Intellectual stimulation plays a large role within this transformational change, since we are challenging the existing norms of prescribing IV fluids and aspiring to change it. This was done initially in closed controlled environments within lecture theatres through case-based teaching sessions. These sessions encouraged the followers to think deeply, reflect on their current habits and offer better ways of achieving the same task whilst simultaneously realising the project’s goals. Inspirational motivation was easy to initiate, but difficult to sustain, since it’s very easy for the followers to revert to old habits. I must say, I have had a lot of fun over the years teaching various cohorts of doctors, from junior to senior, nurses and allied health professionals. No one realised how much there was to this!
Get the word out there
In order to keep the punters stimulated and to go on ‘pushing the cause’, we kept the interest going. This was done via engaging with the Trust’s quality improvement team, social media team and placing computer screensavers out there for all to see. We have created ward-based “champions”, who are there to make sure everyone is aware on the shop floor.
Get some cash for more help!
The biggest and most important step now is to secure funding via a business case for an IV fluids nurse. We now have electronic prescribing in effect, so this platform is an ideal opportunity to build the bundle in. This ensures a forcing function for continuity and familiarity with the clearer bundle.
Find credible experience and passionate individuals
Finally, idealised influence is the provision of role models that are credible, respected and trusted by all stakeholders and followers. We hope this can be achieved by placing credible consultants, (who are deemed as the experts within this field), as the role models, advisors and supporters to the project. One of those happens to be me! I have the daunting title of, NGH IV fluid lead. This is a role that holds some importance to me and all of the patients, particularly as it lies within an area I am passionate about.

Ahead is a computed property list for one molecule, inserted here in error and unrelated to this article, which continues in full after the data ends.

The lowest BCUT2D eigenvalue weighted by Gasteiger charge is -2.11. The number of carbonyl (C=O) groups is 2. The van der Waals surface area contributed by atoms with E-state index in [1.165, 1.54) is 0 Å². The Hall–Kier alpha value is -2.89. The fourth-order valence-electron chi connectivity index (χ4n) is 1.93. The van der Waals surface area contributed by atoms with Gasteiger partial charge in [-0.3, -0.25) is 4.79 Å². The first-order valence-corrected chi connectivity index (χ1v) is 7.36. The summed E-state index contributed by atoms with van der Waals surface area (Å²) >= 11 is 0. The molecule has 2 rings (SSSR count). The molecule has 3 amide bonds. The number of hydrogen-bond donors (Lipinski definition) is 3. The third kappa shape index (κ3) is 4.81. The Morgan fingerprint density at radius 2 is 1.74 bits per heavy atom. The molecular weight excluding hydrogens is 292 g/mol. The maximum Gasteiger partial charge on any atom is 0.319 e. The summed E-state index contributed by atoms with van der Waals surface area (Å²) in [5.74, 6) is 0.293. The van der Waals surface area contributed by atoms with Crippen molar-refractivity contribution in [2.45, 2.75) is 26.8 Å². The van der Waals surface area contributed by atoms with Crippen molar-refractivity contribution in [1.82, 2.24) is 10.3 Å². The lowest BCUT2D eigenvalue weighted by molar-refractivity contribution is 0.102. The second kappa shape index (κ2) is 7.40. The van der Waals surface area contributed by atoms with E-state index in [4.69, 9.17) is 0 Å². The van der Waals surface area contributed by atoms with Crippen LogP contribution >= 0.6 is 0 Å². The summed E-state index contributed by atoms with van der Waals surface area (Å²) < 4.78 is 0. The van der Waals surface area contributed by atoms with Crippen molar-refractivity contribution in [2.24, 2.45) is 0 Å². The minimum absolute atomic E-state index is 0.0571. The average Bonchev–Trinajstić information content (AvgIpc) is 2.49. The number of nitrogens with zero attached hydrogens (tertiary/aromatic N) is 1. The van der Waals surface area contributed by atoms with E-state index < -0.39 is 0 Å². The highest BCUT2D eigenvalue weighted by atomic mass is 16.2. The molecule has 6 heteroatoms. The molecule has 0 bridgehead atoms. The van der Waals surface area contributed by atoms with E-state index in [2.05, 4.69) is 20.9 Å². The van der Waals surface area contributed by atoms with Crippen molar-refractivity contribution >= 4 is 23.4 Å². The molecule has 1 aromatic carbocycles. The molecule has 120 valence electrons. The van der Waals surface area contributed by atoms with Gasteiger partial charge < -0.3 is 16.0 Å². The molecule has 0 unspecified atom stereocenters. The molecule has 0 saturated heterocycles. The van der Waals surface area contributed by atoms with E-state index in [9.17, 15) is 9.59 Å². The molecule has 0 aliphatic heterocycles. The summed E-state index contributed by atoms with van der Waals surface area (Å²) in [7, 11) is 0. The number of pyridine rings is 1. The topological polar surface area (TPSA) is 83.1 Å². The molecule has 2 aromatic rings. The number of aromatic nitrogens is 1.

Meet like minded people!!
Networking within our specialty is vital. When I travel around and talk at meetings, act as part of faculty at meetings etc., I get to meet some amazing people. One of those was Dr David Lyness (@gas_craic). He runs a fabulous site called propofology.com. He uses imagery and infographics to convey messages, teach and discuss poignant stuff. I ran the bundle past him and together, we came up with this poster!
Download yours here – just acknowledge us if you can!
It’s all about promoting the vital 4D’s and ROSE!
Prof. Marcia McDougall (@marciamcdougall) was another. She has fought for the safe IV fluid cause in her trust too. The 3 of us are going to continue our collaboration and build on it. See her fluid protocol here. Again, please acknowledge her if you use it.
We also podcasted this out at iFAD 2017. You can listen below:
Listen to what we had to say!
Dave and I talked yesterday about all of this and the importance of safe IV fluid prescription. Click the picture to take you to the podcast.
- Future collaboration with Propofology.com
- Podcasts and video casts regarding IV fluid safety
- Building business cases for IV fluid nurses
- Initiation of early teaching with the Universities so the medical students are ‘jump started’ into IV fluid safety
- Development of a fluid early warning scoring system
- Development of an IV fluid App.
WATCH THIS SPACE!!